EurekAlert | March 31, 2015
Study the label of almost any food product and you’re likely to see the rather vague warning “May contain peanuts” somewhere on there, unless of course it’s a product that definitely does contain peanuts. As now revealed in a paper in the latest issue of JNIRS–Journal of Near Infrared Spectroscopy, these warnings of peanut contamination could soon lose much of their uncertainty, thanks to a novel form of near infrared (NIR) spectroscopy known as NIR hyperspectral imaging (HSI). Continue reading…
The research is published as:
P. Mishra, A. Herrero-Langreo, P. Barreiro, J.M. Roger, B. Diezma, N. Gorretta and L. Lleó, “Detection and quantification of peanut traces in wheat flour by near infrared hyperspectral imaging spectroscopy using principal-component analysis”, J. Near Infrared Spectrosc. 23(1), 15-22 (2015). doi: http://dx.doi.org/10.1255/jnirs.1141
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Sydney Morning Herald AAP 22 March 2015
Several types of Easter chocolate have been recalled by Target because of incorrect labelling. Target’s milk, dark and white chocolate bunnies have been pulled from shelves across Australia due to the risk of undeclared nut allergens.
The labels say “may contain shell fruit” instead of “tree nuts and peanuts”, which could endanger those with allergies or intolerances. Along with Target chocolates, Klett’s mixed bag and bunny have also been recalled.
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Gold Coast Bulletin Stephane Bedo 22 March 2015
TWO weeks ago a mum had breakfast at a popular Broadbeach cafe. Today she is still suffering from the devastating effects of salmonella.
Grocer and Grind back after outbreak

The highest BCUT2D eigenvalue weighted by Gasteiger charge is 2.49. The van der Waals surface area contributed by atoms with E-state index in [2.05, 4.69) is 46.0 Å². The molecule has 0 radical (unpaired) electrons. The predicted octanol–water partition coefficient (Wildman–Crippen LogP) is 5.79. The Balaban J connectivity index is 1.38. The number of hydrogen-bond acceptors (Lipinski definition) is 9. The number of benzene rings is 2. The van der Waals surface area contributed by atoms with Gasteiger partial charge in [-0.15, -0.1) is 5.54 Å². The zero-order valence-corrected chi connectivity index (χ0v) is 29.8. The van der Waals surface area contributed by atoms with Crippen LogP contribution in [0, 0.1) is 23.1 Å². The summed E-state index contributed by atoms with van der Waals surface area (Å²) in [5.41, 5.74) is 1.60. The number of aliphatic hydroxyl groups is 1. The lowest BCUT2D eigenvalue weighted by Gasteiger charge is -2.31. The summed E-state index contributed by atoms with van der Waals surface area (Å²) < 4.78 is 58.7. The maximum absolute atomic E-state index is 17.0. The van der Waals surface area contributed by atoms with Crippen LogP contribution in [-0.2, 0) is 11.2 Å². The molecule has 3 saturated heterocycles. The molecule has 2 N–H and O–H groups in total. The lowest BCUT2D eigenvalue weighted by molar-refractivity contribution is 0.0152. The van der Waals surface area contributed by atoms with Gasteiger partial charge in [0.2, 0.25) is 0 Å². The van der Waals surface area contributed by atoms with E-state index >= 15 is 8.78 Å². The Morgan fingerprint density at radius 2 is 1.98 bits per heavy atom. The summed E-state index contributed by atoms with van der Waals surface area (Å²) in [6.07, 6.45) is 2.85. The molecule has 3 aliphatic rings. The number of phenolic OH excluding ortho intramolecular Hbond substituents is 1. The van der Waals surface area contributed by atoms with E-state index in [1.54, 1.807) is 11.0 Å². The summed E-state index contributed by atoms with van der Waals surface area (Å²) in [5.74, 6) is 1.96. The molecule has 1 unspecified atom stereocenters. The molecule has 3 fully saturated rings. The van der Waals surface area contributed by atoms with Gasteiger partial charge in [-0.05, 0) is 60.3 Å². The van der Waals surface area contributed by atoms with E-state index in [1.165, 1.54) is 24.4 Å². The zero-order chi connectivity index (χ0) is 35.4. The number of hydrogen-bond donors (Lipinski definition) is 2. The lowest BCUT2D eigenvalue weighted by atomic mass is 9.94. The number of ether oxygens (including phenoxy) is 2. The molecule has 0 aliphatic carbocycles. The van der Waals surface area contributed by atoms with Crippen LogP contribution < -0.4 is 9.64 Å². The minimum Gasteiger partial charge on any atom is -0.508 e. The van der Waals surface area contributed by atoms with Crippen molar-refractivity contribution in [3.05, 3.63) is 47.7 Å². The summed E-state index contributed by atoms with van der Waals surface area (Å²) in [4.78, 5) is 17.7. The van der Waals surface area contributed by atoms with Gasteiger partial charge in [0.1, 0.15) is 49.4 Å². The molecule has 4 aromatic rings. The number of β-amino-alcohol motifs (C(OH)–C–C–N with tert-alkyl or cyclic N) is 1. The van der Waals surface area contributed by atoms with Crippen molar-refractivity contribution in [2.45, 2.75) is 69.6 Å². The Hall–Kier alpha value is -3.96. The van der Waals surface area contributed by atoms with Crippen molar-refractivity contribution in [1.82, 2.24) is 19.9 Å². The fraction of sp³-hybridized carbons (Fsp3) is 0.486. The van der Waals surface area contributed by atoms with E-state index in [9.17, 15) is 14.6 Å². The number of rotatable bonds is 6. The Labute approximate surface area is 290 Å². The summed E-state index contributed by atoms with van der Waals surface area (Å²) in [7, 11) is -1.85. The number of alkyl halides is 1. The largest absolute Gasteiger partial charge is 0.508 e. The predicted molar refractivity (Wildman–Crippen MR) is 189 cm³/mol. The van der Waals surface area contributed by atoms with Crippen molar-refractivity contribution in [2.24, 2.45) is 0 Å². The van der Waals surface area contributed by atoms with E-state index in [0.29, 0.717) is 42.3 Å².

ABC News 22 March 2015
The Victorian Government says it will move to ban powdered alcohol, following concerns overseas manufacturers will try to launch their product in the state in the coming months.
The United States government has just approved the sale of “Palcohol” and its manufacturer has reportedly indicated its interest in the Australian market.
Brisbane Times Kristian Silva 21 March 2015
A Brisbane man’s packaged lunch of jasmine rice and butter chicken came with an extra ingredient he didn’t pay for – mould.
The Sydney Morning Herald Esther Han March 18, 2015
Food-related deaths and disease outbreaks will no longer have to be reported to the consumer watchdog by product makers and sellers under new federal laws, “appalling” public health experts.
In line with the Abbott government’s war on red tape, Small Business Minister Bruce Billson pushed a bill on Wednesday to remove the need for food businesses to alert the Australian Competition and Consumer Commission when they become aware of safety problems.
He said state and territory laws required hospitals and doctors to report food-linked illness and death, and that this was enough.